Trimethoprim and ciprofloxacin resistance and prescribing in urinary tract infection associated with Escherichia coli: A multilevel model - Abstract

OBJECTIVES:Individual and group level factors associated with the probability of antimicrobial resistance of uropathogenic Escherichia coli were analysed in a multilevel model.

METHODS:Adult patients consulting with a suspected urinary tract infection (UTI) in 22 general practices over a 9 month period supplied a urine sample for laboratory analysis. Cases were patients with a UTI associated with a resistant E. coli. Previous antimicrobial exposure and other patient characteristics were recorded from the medical files.

RESULTS:Six hundred and thirty-three patients with an E. coli UTI and a full record for all variables were included. Of the E. coli isolates, 36% were resistant to trimethoprim and 12% to ciprofloxacin. A multilevel logistic regression model was fitted. The odds that E. coli was resistant increased with increasing number of prescriptions over the previous year for trimethoprim from 1.4 (0.8-2.2) for one previous prescription to 4.7 (1.9-12.4) for two and 6.4 (2.0-25.4) for three or more. For ciprofloxacin the ORs were 2.7 (1.2-5.6) for one and 6.5 (2.9-14.8) for two or more. The probability that uropathogenic E. coli was resistant showed important variation between practices and a difference of 17% for trimethoprim and 33% for ciprofloxacin was observed for an imaginary patient moving from a practice with low to a practice with high probability. This difference could not be explained by practice prescribing or practice resistance levels.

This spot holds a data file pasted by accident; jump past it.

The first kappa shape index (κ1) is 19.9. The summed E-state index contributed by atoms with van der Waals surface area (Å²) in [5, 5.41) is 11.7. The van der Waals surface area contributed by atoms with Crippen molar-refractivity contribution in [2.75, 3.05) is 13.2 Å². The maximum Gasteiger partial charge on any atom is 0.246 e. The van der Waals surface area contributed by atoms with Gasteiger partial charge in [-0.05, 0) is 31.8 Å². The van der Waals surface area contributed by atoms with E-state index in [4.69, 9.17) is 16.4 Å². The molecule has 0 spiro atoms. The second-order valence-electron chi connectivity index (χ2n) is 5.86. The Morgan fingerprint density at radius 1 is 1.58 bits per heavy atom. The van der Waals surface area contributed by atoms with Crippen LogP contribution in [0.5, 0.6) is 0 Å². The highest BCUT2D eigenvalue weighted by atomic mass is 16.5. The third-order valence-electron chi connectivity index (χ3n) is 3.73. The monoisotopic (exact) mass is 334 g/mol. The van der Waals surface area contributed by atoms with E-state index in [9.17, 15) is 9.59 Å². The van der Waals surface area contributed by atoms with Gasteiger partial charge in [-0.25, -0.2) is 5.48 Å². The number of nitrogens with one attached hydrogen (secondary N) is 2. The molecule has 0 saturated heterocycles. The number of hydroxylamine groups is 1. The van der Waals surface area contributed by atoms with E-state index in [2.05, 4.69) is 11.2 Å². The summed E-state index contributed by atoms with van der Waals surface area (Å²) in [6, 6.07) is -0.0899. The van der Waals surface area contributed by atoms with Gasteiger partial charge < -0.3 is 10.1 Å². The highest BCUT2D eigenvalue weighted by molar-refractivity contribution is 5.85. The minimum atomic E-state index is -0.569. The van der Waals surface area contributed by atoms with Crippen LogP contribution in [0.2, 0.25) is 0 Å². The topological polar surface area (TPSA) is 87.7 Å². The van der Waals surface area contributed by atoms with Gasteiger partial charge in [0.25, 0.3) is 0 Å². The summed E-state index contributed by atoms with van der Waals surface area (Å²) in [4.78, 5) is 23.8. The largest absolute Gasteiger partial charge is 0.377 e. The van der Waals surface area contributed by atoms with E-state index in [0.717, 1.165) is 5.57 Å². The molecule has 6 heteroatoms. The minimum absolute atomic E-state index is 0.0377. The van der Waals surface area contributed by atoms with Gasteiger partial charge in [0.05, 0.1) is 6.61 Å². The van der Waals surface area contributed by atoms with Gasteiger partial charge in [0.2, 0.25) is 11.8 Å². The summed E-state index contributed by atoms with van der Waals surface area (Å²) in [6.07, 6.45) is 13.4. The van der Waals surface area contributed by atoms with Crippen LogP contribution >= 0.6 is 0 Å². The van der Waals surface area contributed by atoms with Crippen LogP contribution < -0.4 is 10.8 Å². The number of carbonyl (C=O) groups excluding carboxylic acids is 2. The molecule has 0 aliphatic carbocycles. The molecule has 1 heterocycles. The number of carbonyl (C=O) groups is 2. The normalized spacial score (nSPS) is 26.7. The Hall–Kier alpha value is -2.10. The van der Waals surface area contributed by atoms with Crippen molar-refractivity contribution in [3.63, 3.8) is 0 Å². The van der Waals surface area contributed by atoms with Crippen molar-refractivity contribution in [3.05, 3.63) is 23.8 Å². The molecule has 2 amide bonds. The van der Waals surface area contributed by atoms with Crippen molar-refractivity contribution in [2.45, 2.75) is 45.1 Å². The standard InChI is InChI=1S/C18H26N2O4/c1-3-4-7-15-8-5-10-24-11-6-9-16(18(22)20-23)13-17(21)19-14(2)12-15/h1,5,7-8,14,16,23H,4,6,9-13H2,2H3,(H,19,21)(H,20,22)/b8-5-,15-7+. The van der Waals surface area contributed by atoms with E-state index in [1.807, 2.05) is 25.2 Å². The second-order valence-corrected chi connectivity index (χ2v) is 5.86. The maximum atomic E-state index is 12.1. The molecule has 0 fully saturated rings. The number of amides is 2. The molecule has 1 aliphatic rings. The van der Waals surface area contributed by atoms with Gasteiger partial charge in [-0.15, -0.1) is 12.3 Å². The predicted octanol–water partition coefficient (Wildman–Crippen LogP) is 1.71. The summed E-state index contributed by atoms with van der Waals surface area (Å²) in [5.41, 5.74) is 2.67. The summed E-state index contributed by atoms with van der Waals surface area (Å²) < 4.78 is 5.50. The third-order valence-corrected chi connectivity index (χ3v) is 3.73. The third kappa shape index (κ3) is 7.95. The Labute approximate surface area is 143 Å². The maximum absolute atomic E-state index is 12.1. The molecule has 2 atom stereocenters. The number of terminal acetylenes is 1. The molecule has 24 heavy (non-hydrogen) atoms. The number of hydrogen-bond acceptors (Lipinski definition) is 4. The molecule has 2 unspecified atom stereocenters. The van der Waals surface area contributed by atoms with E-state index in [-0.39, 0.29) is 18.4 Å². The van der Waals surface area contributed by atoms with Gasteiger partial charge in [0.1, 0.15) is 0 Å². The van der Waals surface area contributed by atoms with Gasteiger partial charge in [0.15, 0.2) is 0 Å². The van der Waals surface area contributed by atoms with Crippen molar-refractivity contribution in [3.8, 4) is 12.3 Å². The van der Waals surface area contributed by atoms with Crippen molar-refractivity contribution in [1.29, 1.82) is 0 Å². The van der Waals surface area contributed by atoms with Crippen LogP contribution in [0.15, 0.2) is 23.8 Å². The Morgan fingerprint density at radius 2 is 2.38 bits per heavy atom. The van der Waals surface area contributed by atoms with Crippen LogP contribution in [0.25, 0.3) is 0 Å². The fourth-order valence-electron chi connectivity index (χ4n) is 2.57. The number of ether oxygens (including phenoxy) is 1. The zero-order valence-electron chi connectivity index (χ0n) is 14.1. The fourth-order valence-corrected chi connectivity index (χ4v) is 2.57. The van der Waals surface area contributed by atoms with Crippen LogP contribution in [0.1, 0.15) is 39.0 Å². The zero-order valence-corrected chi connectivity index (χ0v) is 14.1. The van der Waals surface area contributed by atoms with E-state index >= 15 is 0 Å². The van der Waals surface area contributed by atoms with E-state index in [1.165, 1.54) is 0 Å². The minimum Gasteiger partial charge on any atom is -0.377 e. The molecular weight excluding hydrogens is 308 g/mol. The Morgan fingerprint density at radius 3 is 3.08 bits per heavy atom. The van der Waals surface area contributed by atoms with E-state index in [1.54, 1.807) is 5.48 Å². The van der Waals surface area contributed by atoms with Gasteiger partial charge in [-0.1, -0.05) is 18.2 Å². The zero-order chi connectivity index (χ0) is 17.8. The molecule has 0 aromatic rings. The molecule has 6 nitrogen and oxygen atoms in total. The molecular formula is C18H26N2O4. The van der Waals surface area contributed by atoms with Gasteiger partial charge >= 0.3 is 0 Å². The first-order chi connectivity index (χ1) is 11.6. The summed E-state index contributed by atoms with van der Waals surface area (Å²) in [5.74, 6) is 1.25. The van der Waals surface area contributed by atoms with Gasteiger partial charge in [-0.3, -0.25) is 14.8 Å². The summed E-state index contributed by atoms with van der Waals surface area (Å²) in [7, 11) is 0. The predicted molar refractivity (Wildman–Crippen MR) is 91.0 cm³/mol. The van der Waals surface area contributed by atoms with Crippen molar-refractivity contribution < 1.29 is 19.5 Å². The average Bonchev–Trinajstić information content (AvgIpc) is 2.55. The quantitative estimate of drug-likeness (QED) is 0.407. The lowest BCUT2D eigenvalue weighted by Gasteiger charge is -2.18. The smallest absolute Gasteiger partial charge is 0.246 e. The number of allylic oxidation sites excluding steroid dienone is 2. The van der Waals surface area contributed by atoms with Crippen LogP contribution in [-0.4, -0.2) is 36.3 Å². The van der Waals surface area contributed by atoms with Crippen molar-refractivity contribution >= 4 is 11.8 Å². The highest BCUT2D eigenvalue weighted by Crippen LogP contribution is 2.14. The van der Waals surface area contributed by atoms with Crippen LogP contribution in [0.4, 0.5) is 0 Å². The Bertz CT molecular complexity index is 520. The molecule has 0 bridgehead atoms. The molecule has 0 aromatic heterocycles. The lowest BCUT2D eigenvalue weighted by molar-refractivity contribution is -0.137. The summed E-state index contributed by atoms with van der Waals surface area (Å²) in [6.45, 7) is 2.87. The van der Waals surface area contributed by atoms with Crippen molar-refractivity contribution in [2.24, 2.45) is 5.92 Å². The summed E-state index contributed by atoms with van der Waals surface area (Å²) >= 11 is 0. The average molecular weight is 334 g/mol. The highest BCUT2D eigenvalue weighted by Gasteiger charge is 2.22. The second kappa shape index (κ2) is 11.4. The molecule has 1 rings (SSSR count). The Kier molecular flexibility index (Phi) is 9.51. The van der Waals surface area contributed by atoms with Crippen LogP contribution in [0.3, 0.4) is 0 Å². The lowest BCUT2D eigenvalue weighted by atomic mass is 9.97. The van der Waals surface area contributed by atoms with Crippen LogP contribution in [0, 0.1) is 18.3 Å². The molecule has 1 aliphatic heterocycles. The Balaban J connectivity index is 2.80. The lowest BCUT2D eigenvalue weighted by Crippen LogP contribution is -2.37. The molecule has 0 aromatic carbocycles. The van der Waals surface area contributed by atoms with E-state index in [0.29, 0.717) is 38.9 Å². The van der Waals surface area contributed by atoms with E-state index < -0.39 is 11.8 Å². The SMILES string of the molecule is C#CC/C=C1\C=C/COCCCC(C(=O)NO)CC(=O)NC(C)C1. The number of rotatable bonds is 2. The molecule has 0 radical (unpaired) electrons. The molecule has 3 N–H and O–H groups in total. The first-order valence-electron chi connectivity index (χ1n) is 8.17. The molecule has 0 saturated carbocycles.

CONCLUSIONS: Previous antimicrobial use and the practice visited affect the risk that a patient with a UTI will be diagnosed with an E. coli resistant to this agent, which was particularly important for ciprofloxacin.

Written by:
Vellinga A, Tansey S, Hanahoe B, Bennett K, Murphy AW, Cormican M.   Are you the author?
Discipline of Bacteriology, NUI Galway, Galway, Ireland.

Reference: J Antimicrob Chemother. 2012 Jun 22. Epub ahead of print.
doi: 10.1093/jac/dks222

PubMed Abstract
PMID: 22729920 Infections Section